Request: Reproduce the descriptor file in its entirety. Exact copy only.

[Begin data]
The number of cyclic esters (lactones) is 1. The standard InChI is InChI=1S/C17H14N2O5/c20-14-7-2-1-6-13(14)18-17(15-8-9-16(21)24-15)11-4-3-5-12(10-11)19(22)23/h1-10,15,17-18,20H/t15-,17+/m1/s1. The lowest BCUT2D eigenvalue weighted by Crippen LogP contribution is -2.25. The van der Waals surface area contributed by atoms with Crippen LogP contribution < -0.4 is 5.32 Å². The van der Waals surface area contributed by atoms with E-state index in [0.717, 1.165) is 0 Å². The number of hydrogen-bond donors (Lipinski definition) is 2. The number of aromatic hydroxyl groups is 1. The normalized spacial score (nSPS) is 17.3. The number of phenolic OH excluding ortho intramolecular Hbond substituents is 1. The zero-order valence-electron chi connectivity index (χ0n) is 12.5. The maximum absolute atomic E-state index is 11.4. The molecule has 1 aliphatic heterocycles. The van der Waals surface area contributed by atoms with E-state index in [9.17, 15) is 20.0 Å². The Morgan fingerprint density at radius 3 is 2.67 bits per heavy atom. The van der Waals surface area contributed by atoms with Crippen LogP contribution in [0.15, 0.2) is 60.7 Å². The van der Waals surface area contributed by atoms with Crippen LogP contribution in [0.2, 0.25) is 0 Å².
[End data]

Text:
The number of cyclic esters (lactones) is 1. The standard InChI is InChI=1S/C17H14N2O5/c20-14-7-2-1-6-13(14)18-17(15-8-9-16(21)24-15)11-4-3-5-12(10-11)19(22)23/h1-10,15,17-18,20H/t15-,17+/m1/s1. The lowest BCUT2D eigenvalue weighted by Crippen LogP contribution is -2.25. The van der Waals surface area contributed by atoms with Crippen LogP contribution < -0.4 is 5.32 Å². The van der Waals surface area contributed by atoms with E-state index in [0.717, 1.165) is 0 Å². The number of hydrogen-bond donors (Lipinski definition) is 2. The number of aromatic hydroxyl groups is 1. The normalized spacial score (nSPS) is 17.3. The number of phenolic OH excluding ortho intramolecular Hbond substituents is 1. The zero-order valence-electron chi connectivity index (χ0n) is 12.5. The maximum absolute atomic E-state index is 11.4. The molecule has 1 aliphatic heterocycles. The van der Waals surface area contributed by atoms with E-state index in [9.17, 15) is 20.0 Å². The Morgan fingerprint density at radius 3 is 2.67 bits per heavy atom. The van der Waals surface area contributed by atoms with Crippen LogP contribution in [0.15, 0.2) is 60.7 Å². The van der Waals surface area contributed by atoms with Crippen LogP contribution in [0.2, 0.25) is 0 Å².